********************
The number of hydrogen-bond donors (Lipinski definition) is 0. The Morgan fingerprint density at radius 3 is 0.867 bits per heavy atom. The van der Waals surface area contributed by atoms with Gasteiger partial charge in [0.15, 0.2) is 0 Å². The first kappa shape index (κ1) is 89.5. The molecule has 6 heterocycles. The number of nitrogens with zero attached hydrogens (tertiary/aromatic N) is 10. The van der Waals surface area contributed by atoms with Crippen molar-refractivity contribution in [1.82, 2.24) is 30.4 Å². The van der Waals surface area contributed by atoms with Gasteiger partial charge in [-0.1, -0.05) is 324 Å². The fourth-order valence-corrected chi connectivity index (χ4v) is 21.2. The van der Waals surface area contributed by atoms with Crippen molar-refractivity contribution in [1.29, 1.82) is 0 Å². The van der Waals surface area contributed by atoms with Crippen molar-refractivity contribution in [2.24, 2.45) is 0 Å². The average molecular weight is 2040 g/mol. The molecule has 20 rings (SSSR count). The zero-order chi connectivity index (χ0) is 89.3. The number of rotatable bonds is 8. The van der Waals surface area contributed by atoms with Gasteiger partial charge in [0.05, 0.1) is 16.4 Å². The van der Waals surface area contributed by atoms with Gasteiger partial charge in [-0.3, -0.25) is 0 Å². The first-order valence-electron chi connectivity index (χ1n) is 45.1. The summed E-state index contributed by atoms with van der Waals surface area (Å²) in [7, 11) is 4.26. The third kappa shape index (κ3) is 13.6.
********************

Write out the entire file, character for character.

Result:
The number of hydrogen-bond donors (Lipinski definition) is 0. The Morgan fingerprint density at radius 3 is 0.867 bits per heavy atom. The van der Waals surface area contributed by atoms with Gasteiger partial charge in [0.15, 0.2) is 0 Å². The first kappa shape index (κ1) is 89.5. The molecule has 6 heterocycles. The number of nitrogens with zero attached hydrogens (tertiary/aromatic N) is 10. The van der Waals surface area contributed by atoms with Crippen molar-refractivity contribution in [1.82, 2.24) is 30.4 Å². The van der Waals surface area contributed by atoms with Gasteiger partial charge in [-0.1, -0.05) is 324 Å². The fourth-order valence-corrected chi connectivity index (χ4v) is 21.2. The van der Waals surface area contributed by atoms with Crippen molar-refractivity contribution in [1.29, 1.82) is 0 Å². The van der Waals surface area contributed by atoms with Crippen molar-refractivity contribution in [2.24, 2.45) is 0 Å². The average molecular weight is 2040 g/mol. The molecule has 20 rings (SSSR count). The zero-order chi connectivity index (χ0) is 89.3. The number of rotatable bonds is 8. The van der Waals surface area contributed by atoms with Gasteiger partial charge in [0.05, 0.1) is 16.4 Å². The van der Waals surface area contributed by atoms with Gasteiger partial charge in [-0.3, -0.25) is 0 Å². The first-order valence-electron chi connectivity index (χ1n) is 45.1. The summed E-state index contributed by atoms with van der Waals surface area (Å²) in [7, 11) is 4.26. The third kappa shape index (κ3) is 13.6.